December 16, 2011 | 8 comments
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December 14, 2011 | 39 comments
December 14, 2011 | 4 comments
Looking at this morning’s terrible employment numbers, David Leonhardt of the New York Times begins to despair in a blog post titled “So Much for Momentum”:
For more than a month now, you could have made a case that the recovery was gaining momentum. Stocks were generally rising. Retail sales over the Thanksgiving weekend were strong. Job gains had been accelerating.
But you can’t make that case very well any more.
Yet the Congressional Budget Office, in its latest update on the Obama stimulus, reports that the program should be having its greatest effect right now (emphasis mine):
The effects of ARRA [the stimulus] on output peaked in the first half of2010 and are now diminishing, CBO estimates. The effects of ARRA on employment and unemployment are estimated to lag slightly behind the effects on output; they are expected to wane gradually beginning in the fourth quarter.
In other words, not only the level of the dots below is wrong, so is their pattern: as the stimulus’s effect on employment is peaking, they should be going down, not leveling off.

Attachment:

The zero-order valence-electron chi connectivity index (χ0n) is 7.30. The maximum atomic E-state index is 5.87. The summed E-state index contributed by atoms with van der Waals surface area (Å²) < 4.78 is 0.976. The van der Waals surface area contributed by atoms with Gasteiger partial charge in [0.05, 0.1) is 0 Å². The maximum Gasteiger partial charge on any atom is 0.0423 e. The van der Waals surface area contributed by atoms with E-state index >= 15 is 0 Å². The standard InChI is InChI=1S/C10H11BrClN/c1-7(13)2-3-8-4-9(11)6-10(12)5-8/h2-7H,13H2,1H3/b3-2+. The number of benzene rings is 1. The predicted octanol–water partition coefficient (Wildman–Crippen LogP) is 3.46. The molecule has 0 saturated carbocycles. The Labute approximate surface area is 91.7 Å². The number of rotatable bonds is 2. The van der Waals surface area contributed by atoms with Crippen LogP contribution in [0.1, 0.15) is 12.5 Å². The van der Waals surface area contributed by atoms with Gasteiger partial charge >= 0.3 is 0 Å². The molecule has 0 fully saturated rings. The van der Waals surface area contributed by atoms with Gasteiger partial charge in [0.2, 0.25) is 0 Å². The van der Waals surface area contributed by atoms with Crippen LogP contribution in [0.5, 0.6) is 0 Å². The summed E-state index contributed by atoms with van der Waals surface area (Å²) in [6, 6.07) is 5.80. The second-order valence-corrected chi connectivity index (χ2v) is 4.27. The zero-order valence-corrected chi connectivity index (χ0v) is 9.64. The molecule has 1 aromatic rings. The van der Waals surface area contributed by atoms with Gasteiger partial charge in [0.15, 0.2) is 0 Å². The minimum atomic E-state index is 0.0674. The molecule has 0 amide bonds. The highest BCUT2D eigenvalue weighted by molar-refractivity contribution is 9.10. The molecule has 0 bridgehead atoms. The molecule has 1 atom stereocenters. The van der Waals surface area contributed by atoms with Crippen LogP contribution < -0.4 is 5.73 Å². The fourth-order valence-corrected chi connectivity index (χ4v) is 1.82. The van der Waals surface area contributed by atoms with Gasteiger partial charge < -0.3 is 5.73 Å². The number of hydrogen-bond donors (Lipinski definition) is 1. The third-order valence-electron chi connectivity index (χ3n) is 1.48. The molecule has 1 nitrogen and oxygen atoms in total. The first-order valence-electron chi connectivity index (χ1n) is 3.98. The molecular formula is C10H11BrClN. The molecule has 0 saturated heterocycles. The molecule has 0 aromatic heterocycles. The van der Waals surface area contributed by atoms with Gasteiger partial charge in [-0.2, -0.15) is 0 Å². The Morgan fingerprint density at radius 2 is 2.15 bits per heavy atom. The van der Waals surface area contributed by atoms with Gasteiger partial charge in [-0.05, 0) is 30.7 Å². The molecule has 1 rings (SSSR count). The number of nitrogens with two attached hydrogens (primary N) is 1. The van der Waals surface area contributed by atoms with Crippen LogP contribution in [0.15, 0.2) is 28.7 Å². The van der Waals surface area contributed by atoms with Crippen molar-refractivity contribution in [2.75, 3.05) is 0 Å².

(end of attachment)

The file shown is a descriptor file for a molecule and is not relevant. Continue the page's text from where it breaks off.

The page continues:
In reality, I don’t think that it’s possible to identify the effects of the stimulus by looking at a graph of the jobs data — or really any other way. But why not play the administration’s own game? For instance, the chair of the president’s Council of Economic Adviser, Austan Goolsbee, directly attributed the improvement in private sector employment over his presidency to the stimulus:
A man of faith in a godless age is hitting Americans where it hurts.
Mr. and Mrs. American Spectator Reader, let P.J. O’Rourke talk sense to your kids.
In Britain, defending your property can get you life.
The debacle of this president’s administration is both a cause and a symptom of the decline of American values. Unless Congress impeaches him, that decline will go on unchecked. An eminent jurist surveys the damage and assesses the chances for the recovery of our culture.
It won’t take long for conservatives to scratch this presidential wannabe off their 2008 scorecard.
The American Christmas, like the songs that celebrate it, makes room for everybody under the rainbow. Is that why so many people seem to be hostile to it?
Was the President done in by the economy, or by the politics of the economy?